Math Made Easy: Problem of the Day 4
Today’s problem is short and sweet. It tests your ability to group and deal with exponents. Here it is:
Now some people, as soon as they see a variable in the exponent, freeze up and stop thinking. Don’t fall into that trap. Just remember the math still works exactly the same, and look for ways to change the expression to your advantage. You *could* use logarithm rules to solve this equation, but you don’t need to do so. Frequently, when you’re handling exponential equations, their solutions are much easier and never need to involve logarithms. This is one of those cases.
First thing we should do, is regroup everything. I see that, on the left side, not only do I have a common base, but I have the exact same term 4 times. So instead of worrying about how do I add exponential terms, I’m going to change this into a multiplication problem. Since I have 4 of them, I simply rewrite it so. Further, I see that 4 is a power of two, and all my exponentials have a base 2, so I’m going to write that 4 as a power of 2, like so:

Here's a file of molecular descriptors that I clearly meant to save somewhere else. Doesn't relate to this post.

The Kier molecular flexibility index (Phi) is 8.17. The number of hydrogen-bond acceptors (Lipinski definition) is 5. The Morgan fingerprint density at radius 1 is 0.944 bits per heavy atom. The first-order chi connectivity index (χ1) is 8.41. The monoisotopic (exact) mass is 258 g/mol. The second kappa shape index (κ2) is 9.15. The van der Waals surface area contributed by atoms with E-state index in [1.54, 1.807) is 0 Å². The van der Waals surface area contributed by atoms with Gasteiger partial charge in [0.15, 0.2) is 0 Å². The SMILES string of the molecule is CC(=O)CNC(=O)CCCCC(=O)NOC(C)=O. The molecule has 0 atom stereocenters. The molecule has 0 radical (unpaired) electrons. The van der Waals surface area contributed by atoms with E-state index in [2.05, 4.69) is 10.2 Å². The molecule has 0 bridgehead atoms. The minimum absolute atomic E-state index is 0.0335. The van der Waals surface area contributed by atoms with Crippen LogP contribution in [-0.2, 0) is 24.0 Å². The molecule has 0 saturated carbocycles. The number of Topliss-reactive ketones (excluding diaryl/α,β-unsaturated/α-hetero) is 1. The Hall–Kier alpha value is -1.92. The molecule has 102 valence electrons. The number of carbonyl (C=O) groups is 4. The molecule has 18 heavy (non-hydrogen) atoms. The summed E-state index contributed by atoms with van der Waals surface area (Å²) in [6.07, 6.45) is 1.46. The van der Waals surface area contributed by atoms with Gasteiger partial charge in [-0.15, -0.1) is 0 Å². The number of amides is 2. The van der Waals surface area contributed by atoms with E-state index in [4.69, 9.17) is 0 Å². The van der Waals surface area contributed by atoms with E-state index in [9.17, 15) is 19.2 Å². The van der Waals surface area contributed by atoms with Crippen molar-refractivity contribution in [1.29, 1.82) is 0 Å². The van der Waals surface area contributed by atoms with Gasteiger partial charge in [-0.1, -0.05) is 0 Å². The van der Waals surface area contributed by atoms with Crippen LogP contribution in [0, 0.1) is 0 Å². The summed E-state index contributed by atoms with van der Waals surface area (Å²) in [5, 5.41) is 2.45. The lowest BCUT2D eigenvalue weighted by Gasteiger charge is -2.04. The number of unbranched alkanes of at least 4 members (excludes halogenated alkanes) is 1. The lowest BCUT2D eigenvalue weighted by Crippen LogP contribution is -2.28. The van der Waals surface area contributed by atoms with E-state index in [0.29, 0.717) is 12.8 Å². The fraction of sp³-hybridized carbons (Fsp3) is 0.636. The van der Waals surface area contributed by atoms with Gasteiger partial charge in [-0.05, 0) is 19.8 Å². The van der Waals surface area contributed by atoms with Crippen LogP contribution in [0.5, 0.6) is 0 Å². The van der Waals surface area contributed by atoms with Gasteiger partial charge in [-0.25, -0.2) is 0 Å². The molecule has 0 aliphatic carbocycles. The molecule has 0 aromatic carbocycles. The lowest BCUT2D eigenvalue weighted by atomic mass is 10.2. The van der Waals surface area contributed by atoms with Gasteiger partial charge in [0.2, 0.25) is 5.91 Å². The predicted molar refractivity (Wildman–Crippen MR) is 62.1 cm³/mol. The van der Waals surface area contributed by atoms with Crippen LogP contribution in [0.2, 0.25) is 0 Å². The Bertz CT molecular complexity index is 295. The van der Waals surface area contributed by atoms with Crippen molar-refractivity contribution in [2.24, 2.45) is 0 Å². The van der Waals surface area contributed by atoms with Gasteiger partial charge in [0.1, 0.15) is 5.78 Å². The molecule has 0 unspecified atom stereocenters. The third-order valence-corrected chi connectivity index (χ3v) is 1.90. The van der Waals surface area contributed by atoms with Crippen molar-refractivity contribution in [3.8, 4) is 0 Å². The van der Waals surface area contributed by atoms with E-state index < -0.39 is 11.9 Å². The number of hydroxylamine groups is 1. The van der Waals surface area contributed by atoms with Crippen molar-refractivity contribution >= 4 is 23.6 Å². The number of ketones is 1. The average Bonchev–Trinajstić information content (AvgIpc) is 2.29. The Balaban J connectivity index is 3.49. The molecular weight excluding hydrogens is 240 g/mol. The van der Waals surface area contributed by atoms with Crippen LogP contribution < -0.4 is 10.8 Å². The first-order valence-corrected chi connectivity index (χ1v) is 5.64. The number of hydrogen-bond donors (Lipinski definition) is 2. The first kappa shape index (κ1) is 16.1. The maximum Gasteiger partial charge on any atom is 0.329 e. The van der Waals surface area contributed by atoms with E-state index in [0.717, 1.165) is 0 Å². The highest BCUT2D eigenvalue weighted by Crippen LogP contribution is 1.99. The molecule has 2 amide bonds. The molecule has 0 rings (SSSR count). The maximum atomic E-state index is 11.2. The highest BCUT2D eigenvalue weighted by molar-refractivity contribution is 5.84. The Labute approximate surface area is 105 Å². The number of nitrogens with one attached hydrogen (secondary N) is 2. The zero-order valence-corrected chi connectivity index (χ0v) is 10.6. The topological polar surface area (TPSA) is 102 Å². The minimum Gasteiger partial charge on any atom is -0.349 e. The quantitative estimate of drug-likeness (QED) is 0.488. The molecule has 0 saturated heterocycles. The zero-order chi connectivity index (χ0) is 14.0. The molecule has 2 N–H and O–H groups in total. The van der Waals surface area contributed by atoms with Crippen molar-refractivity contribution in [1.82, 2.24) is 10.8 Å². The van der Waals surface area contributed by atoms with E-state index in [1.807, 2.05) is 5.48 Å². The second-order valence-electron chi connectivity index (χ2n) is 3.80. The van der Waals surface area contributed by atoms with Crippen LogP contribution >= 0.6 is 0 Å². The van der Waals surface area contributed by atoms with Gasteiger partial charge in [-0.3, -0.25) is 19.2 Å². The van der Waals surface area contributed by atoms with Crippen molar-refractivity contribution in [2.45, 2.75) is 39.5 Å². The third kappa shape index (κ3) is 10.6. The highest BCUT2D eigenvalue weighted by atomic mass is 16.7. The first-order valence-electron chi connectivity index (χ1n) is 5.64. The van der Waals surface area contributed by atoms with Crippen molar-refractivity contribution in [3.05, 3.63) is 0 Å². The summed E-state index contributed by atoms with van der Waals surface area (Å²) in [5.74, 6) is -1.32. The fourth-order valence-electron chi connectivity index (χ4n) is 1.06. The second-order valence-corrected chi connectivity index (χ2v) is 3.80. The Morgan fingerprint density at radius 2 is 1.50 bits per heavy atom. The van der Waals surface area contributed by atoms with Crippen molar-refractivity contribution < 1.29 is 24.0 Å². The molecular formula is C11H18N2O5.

Now I’ll divide both sides by 2^{2}, eliminating it from the left side. On the right, we have the rule for dividing exponential terms with common bases, where we simply subtract the denominator’s exponent from the numerator to get our result: 82=6, so we end up with 2^{6}. And now that we have one term on either side of the equation, both with the same base, and no coefficients, the base no longer matters. We can ignore it completely. Our solution is x=6.
And, just to make sure we did our math right, we can always test it. 2^{6}=64. 64+64+64+64=256. And 2^{8} is indeed 256. Beautiful!
So remember, when solving exponential equations, you don’t always need logarithms. It’s much easier if you can find a way to rewrite everything so that you can just ignore the bases.